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Veterans’ Unique Medical Needs Deserve Special Care

Submitted by Hospice of Marion County
Veterans’ Unique Medical Needs Deserve Special CareThe medical needs of veterans are unique and require special care as there are usually other ailments affecting their health. These health issues go beyond physical pain from their battle wounds and can include things such as fatigue, memory, cognitive problems, PTSD and depression. A recent study in the Archives of General Psychiatry found that one in 10 Iraq war vets develop serious mental health issues such as violent behavior, depression and alcohol abuse.
As healthcare providers, we know that it’s important to obtain a veteran’s military history before treatment begins so that we understand which war(s) they have been in — that often tells us what types of chemicals they were exposed to, as well as types of infectious and parasitic diseases they were potentially exposed to while in service. Veterans from the Vietnam War were exposed to Agent Orange, and veterans who have served in the Middle East have potentially been exposed to the nerve agent Sarin. Many veterans have been affected by traumatic brain injury (TBI), a jolt or blow to the head, which is an effect of being near or in close proximity to explosions and unavoidable military activities. Symptoms of TBI are shorter attention span, language disabilities and the inability to process information. Recognizing these special needs of our veteran population requires that we understand and address their physical, emotional and psychosocial needs, while honoring their service.
In November, we’ll celebrate National Hospice Month. As part of the month-long recognition of hospice care, we will be focusing on our veteran community. Hospice of Marion County is a proud member of the national We Honor Veterans program, currently with Level 4 status, and working to become a Level 5 partner, the highest level you can achieve. This program was developed by the National Hospice and Palliative Care Organization in collaboration with the Department of Veterans Affairs.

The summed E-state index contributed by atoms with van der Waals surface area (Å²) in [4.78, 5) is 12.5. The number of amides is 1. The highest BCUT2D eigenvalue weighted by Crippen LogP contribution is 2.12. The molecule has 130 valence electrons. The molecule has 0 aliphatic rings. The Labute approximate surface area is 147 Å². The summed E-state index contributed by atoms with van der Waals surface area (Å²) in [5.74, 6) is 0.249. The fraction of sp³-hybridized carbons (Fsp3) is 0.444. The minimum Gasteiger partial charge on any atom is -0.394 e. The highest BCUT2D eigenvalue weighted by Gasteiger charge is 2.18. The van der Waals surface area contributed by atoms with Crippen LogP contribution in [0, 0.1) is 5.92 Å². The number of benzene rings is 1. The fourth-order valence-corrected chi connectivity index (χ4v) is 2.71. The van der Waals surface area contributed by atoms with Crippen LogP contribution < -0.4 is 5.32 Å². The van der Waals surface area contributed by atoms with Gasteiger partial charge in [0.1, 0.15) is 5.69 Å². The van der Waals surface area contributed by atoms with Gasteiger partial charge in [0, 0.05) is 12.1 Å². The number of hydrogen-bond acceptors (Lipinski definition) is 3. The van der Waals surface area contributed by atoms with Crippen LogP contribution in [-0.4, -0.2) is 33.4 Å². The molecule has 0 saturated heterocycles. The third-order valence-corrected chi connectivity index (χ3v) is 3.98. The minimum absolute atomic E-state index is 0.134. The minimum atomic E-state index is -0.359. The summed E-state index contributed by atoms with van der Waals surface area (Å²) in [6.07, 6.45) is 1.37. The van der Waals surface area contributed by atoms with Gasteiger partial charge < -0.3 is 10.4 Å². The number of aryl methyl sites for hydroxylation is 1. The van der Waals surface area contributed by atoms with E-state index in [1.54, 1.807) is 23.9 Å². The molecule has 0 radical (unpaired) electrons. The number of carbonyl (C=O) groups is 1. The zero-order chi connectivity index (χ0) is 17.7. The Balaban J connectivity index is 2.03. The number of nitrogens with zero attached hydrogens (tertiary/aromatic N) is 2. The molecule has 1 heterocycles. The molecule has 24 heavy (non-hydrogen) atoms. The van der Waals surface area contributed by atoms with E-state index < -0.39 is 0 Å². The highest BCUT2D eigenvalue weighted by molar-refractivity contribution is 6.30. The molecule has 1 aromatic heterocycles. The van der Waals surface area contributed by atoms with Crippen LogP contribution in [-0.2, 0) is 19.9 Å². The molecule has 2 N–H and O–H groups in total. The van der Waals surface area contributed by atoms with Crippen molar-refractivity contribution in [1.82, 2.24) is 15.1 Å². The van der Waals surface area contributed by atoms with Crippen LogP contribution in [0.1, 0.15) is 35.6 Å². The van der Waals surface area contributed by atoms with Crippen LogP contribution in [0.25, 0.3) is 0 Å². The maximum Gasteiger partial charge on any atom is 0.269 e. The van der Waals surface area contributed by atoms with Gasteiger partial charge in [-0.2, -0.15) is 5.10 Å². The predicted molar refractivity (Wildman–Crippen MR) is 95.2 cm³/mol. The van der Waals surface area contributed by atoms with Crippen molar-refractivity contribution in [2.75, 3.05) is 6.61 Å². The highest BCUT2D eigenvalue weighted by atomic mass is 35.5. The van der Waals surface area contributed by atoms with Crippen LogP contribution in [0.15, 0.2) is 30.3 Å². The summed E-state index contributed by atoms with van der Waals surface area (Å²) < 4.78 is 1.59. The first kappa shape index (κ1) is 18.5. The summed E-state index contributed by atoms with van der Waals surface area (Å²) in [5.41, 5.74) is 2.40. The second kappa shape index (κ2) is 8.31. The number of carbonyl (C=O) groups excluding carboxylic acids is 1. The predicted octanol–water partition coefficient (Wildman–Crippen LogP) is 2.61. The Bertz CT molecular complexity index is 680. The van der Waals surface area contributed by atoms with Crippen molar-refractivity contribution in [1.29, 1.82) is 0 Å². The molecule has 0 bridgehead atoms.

As part of this effort, our mission is to provide veteran-centric services to veterans in our community and on our service. Our social workers help our veteran patients understand all the benefits we can bring to bear in their life-limiting illnesses with a focus on the veteran’s needs and goals. We routinely help veterans and their families navigate their VA benefits, assess what services are already in place and if further services may be needed, provide education on advance directive planning and education on palliative and end-of-life care. We also conduct veteran recognition ceremonies, honoring their service. Below are some of the upcoming events that are open to the public:
• Oct. 21 – Angel Guardian Medical Service Dogs, Inc. presentation by Carol Borden, CEO, Founder and industry expert, Elliott Center, 3231 SW 34th Ave., Ocala, 9:00 a.m. RSVP: (352) 873-7441
• Nov. 1 – Community Breakfast, presentation on Soul Injury by Deborah Grassman, Mental Health Nurse Practitioner and nationally known author, will share her insights on working with veterans at end of life. Elliott Center, 8:30 a.m. RSVP: (352) 873-7456
• Nov. 8 – Community Memorial Service, Elliott Center, 10:00 a.m. RSVP: (352) 873-7456
• Nov. 16 – Welcome Home Vietnam Veterans event, Hospice of Marion County Memorial Park, 2895 SE 62nd St., Ocala, 10:00 a.m. RSVP: (352) 873-7456
To learn more about Hospice of Marion County visit or call (352) 873-7400.

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